45: The Greatest Gift

45: The Greatest Gift

From Chicken Soup for the Soul: Grieving and Recovery

The Greatest Gift

We understand death for the first time when he puts his hand upon one whom we love.

~Madame de Stael

My first thought was why burden me with this? As I sifted through my feelings, I realized it was a gift, the greatest gift my mother could ever have given to me. I felt honored she would select me.

We all knew Mom was terminal. The cancer had come back, and remission was no longer a possibility. The chemotherapy treatments that had taken so much out of her the first go-round were no longer an option. The right step was to roll a hospital bed into her family room and permit her to die with dignity. This way she would be surrounded by her family and cherished friends. A hospice nursing team was employed to monitor and help keep Mom as comfortable as possible.

Dad had recently retired and was home with Mom all the time. My three brothers and I, and our significant others including her grandchildren, would all gather at their home every night after work and school. We would slowly retreat to our own houses and repeat the routine the next day. Mom was in and out of it, sometimes lucid enough to hold a serious conversation, but the intravenous pain medication kept her sleeping or resting a good portion of the time.

She remained stable for almost a week. Then the hospice nurse pleaded with us to talk to her, to soothe her, to convince Mom we would be okay and she could let go. One of the promises she requested of me at this time was to help my dad adjust, keep him active and busy, assist him in moving on.

Mom had gone the better part of the next day without awakening. The whole family was present, socializing in another room, along with the nurse. Dad was sitting in a chair beyond the head of the bed, watching television. I was sitting bedside with my mom’s hand in mine, stroking, tenderly rubbing her arm with my free hand. I observed her facial expression change ever so slightly, then the most amazing experience I have ever witnessed occurred.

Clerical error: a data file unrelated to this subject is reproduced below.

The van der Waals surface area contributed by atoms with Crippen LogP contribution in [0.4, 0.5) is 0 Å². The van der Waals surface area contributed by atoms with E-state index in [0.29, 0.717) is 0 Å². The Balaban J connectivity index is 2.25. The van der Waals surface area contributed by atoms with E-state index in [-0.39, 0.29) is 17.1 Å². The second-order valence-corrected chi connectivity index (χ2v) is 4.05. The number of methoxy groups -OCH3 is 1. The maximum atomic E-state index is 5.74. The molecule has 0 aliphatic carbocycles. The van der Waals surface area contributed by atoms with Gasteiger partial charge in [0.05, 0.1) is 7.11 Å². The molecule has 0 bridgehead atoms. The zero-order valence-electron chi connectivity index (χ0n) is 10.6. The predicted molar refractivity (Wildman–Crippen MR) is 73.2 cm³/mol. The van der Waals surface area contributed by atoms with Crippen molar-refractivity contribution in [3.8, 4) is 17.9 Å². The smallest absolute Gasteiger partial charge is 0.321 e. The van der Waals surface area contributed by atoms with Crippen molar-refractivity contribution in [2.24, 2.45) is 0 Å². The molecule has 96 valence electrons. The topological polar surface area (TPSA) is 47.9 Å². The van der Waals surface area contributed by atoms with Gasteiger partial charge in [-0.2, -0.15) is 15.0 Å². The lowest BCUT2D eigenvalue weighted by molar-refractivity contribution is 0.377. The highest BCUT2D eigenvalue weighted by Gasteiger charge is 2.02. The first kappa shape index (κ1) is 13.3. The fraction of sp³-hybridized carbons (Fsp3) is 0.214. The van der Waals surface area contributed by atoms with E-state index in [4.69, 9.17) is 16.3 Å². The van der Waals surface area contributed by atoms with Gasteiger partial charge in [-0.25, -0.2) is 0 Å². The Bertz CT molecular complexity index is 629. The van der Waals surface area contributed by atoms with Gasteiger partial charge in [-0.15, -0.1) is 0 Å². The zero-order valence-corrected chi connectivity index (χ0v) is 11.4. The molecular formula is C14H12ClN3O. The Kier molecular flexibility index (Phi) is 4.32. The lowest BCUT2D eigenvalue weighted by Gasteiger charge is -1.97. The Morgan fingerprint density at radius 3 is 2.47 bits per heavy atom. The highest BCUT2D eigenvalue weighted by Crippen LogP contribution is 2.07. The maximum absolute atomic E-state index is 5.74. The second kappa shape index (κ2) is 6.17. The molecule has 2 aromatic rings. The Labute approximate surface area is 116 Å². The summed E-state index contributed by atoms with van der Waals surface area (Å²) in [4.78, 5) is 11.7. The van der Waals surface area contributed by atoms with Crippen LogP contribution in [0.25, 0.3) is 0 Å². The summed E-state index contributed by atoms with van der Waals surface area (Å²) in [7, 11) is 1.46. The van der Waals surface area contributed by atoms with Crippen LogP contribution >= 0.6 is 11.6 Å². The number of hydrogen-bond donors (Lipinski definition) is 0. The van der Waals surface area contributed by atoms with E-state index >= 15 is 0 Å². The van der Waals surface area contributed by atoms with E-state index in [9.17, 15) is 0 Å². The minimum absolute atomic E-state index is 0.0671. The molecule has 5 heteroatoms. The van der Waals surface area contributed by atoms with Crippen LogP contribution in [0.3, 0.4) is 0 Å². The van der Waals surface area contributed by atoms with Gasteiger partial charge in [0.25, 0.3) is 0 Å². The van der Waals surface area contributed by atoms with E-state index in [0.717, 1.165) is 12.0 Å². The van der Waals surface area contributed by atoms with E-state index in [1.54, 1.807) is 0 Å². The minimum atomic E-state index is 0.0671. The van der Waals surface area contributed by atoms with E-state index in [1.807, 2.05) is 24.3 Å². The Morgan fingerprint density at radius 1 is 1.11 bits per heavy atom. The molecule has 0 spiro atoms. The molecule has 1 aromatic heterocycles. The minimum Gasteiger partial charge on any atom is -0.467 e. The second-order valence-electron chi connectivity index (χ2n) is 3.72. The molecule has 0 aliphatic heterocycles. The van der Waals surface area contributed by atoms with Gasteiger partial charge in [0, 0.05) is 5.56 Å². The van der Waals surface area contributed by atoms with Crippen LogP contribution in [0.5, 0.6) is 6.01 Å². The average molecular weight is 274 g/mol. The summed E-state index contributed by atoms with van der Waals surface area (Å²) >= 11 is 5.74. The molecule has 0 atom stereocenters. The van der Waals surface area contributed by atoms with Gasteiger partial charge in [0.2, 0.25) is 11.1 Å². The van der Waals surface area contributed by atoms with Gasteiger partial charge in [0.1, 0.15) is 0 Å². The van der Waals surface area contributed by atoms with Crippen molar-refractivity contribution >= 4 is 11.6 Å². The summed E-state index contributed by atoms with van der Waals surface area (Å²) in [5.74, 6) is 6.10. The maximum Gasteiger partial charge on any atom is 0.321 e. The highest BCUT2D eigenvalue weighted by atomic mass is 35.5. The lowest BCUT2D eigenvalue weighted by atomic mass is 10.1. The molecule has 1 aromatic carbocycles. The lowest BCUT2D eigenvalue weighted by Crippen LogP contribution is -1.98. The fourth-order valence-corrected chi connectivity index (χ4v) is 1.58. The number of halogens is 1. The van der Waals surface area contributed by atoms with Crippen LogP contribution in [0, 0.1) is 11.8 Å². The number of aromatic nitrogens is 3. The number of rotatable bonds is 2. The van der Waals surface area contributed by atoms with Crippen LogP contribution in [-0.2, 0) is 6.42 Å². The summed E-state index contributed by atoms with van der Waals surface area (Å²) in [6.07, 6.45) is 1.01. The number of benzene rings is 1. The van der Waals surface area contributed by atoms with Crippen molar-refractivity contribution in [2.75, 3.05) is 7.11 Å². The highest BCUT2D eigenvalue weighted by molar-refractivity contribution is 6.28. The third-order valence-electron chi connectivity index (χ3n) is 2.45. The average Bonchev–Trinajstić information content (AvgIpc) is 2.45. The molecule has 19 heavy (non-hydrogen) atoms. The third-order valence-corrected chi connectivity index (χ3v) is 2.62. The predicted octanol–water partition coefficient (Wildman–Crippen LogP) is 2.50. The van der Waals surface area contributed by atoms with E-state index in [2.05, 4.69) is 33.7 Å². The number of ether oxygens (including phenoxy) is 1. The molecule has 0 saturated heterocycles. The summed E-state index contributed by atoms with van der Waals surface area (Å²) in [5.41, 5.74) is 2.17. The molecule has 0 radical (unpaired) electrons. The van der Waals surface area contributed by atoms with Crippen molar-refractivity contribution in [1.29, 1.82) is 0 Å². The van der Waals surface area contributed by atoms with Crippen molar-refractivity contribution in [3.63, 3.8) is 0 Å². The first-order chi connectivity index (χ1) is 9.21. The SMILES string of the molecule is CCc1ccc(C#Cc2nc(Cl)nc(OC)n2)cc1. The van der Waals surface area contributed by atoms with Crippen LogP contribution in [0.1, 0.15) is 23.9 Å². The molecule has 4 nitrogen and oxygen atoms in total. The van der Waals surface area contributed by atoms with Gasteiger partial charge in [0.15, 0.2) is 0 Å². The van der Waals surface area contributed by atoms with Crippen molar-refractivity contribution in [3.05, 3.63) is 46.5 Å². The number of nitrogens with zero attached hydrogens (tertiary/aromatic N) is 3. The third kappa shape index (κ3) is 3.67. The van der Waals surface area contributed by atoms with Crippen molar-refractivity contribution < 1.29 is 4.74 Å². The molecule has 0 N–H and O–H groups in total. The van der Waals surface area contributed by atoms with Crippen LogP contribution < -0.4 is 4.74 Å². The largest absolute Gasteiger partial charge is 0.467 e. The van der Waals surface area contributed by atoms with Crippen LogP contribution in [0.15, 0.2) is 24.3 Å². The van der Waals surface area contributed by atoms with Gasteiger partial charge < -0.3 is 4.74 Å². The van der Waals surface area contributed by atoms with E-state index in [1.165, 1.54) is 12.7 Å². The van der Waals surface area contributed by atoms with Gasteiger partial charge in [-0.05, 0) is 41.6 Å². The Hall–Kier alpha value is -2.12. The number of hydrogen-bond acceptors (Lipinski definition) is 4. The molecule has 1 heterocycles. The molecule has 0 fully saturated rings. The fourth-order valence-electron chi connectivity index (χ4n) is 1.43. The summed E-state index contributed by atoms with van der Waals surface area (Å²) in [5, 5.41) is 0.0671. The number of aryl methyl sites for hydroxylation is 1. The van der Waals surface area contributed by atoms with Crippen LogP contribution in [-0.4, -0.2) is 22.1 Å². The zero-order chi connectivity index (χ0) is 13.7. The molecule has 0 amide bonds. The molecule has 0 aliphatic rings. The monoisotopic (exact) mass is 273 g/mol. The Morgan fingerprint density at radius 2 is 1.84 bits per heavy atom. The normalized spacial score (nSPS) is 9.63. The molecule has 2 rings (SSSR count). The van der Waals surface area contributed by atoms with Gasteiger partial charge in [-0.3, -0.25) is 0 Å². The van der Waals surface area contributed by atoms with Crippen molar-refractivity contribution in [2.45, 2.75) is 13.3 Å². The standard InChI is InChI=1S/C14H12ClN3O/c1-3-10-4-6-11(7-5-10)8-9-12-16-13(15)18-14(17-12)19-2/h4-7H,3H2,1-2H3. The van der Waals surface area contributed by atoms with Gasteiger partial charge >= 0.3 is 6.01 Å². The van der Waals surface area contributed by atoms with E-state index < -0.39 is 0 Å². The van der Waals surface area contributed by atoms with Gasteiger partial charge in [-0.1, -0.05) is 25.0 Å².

I saw and felt her essence, her spirit, leave her body. Time slowed. Her skin turned an ashen gray, then quickly returned to normal color. I informed my dad, “She’s gone. Mom just died.” He asked me not to say anything to the others just yet. He approached the bed, broke down very briefly and said his final goodbye. I then went to the other room to inform everyone else. The nurse tried to take over; she would check and verify that Mom had indeed passed on. I answered, “Don’t bother, I already know.”

While everyone else crowded into the room, Dad suggested he and I take a walk. I got the impression, as we walked and talked, of relief. Relief that the suffering was now over and that lives that had been put on hold could move forward. He even asked my opinion on how long to grieve, as my mom had suggested a date partner for him. Even in death, Mom still controlled our universe.

No one ever questioned how I knew, without benefit of any medical expertise, the exact moment of Mom passing on. I guess it really didn’t matter, except to me, the recipient of this miraculous moment. There was a movie made in 1993 called My Life, where Michael Keaton passes on in a very eerie scene. I get chills every time I watch it. This memory will be with me my entire life, etched in my mind. Thank you, Mom, for this, the greatest gift.

~Thomas P. Haynes

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